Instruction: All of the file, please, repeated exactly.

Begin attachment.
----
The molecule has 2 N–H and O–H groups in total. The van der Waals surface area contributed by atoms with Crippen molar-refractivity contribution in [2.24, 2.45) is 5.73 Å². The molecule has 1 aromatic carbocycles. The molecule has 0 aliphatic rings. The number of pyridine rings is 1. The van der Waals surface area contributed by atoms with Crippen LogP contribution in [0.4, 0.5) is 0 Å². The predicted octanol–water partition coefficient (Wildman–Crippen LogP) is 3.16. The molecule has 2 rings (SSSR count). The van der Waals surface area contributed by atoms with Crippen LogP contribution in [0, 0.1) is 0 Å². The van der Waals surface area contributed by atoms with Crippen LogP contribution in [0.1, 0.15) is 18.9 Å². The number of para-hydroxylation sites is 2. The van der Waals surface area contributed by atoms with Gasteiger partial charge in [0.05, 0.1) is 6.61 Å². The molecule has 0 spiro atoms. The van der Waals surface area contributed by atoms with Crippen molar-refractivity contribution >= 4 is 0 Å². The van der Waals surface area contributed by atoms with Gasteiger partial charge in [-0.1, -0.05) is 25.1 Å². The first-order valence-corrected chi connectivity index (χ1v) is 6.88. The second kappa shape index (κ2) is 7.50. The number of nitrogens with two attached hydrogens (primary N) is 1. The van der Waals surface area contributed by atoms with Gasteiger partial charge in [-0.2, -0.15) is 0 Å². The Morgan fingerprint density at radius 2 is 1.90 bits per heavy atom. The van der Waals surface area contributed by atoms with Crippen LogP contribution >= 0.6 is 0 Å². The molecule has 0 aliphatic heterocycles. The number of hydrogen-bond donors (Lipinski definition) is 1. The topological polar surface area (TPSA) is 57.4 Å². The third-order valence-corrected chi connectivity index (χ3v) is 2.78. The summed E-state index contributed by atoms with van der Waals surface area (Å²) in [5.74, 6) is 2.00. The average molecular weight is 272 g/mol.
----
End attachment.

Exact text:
The molecule has 2 N–H and O–H groups in total. The van der Waals surface area contributed by atoms with Crippen molar-refractivity contribution in [2.24, 2.45) is 5.73 Å². The molecule has 1 aromatic carbocycles. The molecule has 0 aliphatic rings. The number of pyridine rings is 1. The van der Waals surface area contributed by atoms with Crippen LogP contribution in [0.4, 0.5) is 0 Å². The predicted octanol–water partition coefficient (Wildman–Crippen LogP) is 3.16. The molecule has 2 rings (SSSR count). The van der Waals surface area contributed by atoms with Crippen LogP contribution in [0, 0.1) is 0 Å². The van der Waals surface area contributed by atoms with Crippen LogP contribution in [0.1, 0.15) is 18.9 Å². The number of para-hydroxylation sites is 2. The van der Waals surface area contributed by atoms with Gasteiger partial charge in [0.05, 0.1) is 6.61 Å². The molecule has 0 spiro atoms. The van der Waals surface area contributed by atoms with Crippen molar-refractivity contribution >= 4 is 0 Å². The van der Waals surface area contributed by atoms with Gasteiger partial charge in [-0.1, -0.05) is 25.1 Å². The first-order valence-corrected chi connectivity index (χ1v) is 6.88. The second kappa shape index (κ2) is 7.50. The number of nitrogens with two attached hydrogens (primary N) is 1. The van der Waals surface area contributed by atoms with Gasteiger partial charge in [-0.2, -0.15) is 0 Å². The Morgan fingerprint density at radius 2 is 1.90 bits per heavy atom. The van der Waals surface area contributed by atoms with Crippen LogP contribution >= 0.6 is 0 Å². The molecule has 0 aliphatic heterocycles. The number of hydrogen-bond donors (Lipinski definition) is 1. The topological polar surface area (TPSA) is 57.4 Å². The third-order valence-corrected chi connectivity index (χ3v) is 2.78. The summed E-state index contributed by atoms with van der Waals surface area (Å²) in [5.74, 6) is 2.00. The average molecular weight is 272 g/mol.